[Originally posted to a now defunct Yahoo! Group.]
The second half of _Waiting for God_ consists of essays rather than
letters, and the first two prompted differing reactions. The
essay "School Studies" was brief and thought provoking, suggesting
that "attention" was the key discipline of the student and that the
role of school was to train us to give systematic attention to
whatever we were studying.
While it sounds a bit simple in summary (as does much meditative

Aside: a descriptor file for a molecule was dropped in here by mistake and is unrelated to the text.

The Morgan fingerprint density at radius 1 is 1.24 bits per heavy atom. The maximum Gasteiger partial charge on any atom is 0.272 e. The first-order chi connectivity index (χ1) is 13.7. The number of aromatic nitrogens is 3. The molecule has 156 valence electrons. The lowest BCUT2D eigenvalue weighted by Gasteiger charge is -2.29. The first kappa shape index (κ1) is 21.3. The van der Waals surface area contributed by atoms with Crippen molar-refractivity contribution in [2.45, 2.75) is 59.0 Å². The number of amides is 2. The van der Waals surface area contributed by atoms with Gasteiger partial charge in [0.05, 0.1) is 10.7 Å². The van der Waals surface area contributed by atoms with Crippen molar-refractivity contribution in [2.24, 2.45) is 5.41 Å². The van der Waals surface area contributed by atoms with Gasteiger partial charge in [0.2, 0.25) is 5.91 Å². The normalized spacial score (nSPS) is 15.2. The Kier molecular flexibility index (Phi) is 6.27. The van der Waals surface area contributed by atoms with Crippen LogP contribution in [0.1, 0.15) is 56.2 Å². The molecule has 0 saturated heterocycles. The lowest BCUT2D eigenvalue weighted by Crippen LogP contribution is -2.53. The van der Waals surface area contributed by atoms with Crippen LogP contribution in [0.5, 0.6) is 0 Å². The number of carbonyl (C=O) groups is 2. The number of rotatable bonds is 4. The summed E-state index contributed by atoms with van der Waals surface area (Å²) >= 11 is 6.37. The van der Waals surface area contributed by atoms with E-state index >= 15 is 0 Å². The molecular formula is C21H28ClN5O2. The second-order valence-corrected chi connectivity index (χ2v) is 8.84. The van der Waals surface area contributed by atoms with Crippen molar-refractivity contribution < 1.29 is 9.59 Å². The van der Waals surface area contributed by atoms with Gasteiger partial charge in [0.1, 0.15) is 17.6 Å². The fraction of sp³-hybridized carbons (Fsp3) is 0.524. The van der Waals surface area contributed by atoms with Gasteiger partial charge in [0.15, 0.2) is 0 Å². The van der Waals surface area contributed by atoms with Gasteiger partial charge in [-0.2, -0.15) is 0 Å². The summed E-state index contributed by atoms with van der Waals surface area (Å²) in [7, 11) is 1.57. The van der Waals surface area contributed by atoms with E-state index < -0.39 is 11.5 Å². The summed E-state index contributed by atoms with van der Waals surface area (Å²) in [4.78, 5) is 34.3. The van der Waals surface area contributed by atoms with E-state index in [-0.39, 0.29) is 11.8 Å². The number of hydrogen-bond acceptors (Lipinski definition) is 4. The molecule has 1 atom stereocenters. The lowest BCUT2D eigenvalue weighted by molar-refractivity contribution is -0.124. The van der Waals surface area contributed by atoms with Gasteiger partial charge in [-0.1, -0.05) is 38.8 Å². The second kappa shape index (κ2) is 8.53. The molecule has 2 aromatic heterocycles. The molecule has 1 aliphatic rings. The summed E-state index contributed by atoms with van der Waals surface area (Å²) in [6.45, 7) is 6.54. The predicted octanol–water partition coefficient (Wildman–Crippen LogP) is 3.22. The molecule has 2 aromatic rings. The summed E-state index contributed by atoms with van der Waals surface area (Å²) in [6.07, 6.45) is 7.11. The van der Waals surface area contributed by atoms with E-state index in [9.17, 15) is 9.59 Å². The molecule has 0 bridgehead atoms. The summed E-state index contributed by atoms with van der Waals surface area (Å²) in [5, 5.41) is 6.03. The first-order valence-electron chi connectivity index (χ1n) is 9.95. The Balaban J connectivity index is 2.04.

stuff), it rang true to me. The ability to turn our minds to
something is a true gift, and it is the essence of the Golden Rule,
which suggests we must imagine what it is like to be in another's
shoes. For that reason, and because of the intense egoism that is
fed by sin, I think "attention" to anything is difficult.
Weil's second letter, on "The Love of God and Affliction" was less
helpful for me; it seemed a bit more abstract and repetitive. That
said, I've had that reaction to devotional literature before, so I'm
not totally surprised. Her descriptions of affliction were poignant
and induced one to compassion.